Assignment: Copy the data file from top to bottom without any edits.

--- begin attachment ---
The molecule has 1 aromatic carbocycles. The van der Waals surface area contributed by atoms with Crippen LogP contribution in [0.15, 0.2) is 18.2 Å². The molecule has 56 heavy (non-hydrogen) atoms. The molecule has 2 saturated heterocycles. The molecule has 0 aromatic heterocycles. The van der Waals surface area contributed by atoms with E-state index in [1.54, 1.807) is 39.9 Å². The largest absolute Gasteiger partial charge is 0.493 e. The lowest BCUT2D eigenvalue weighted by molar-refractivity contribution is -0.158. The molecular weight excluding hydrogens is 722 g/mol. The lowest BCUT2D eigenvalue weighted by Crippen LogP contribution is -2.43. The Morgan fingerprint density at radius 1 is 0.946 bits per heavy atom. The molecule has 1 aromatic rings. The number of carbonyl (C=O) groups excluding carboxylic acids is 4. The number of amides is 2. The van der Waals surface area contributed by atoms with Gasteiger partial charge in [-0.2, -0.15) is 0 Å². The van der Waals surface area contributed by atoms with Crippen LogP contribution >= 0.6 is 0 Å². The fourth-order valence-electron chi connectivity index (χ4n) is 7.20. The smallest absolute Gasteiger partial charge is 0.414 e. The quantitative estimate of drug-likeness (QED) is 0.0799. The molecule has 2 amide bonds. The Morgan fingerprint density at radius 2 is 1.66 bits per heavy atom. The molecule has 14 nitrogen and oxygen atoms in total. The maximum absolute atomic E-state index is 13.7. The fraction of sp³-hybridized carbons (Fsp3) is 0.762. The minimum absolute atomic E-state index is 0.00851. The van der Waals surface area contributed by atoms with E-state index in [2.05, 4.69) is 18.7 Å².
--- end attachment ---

The molecule has 1 aromatic carbocycles. The van der Waals surface area contributed by atoms with Crippen LogP contribution in [0.15, 0.2) is 18.2 Å². The molecule has 56 heavy (non-hydrogen) atoms. The molecule has 2 saturated heterocycles. The molecule has 0 aromatic heterocycles. The van der Waals surface area contributed by atoms with E-state index in [1.54, 1.807) is 39.9 Å². The largest absolute Gasteiger partial charge is 0.493 e. The lowest BCUT2D eigenvalue weighted by molar-refractivity contribution is -0.158. The molecular weight excluding hydrogens is 722 g/mol. The lowest BCUT2D eigenvalue weighted by Crippen LogP contribution is -2.43. The Morgan fingerprint density at radius 1 is 0.946 bits per heavy atom. The molecule has 1 aromatic rings. The number of carbonyl (C=O) groups excluding carboxylic acids is 4. The number of amides is 2. The van der Waals surface area contributed by atoms with Gasteiger partial charge in [-0.2, -0.15) is 0 Å². The van der Waals surface area contributed by atoms with Crippen LogP contribution >= 0.6 is 0 Å². The fourth-order valence-electron chi connectivity index (χ4n) is 7.20. The smallest absolute Gasteiger partial charge is 0.414 e. The quantitative estimate of drug-likeness (QED) is 0.0799. The molecule has 2 amide bonds. The Morgan fingerprint density at radius 2 is 1.66 bits per heavy atom. The molecule has 14 nitrogen and oxygen atoms in total. The maximum absolute atomic E-state index is 13.7. The fraction of sp³-hybridized carbons (Fsp3) is 0.762. The minimum absolute atomic E-state index is 0.00851. The van der Waals surface area contributed by atoms with E-state index in [2.05, 4.69) is 18.7 Å².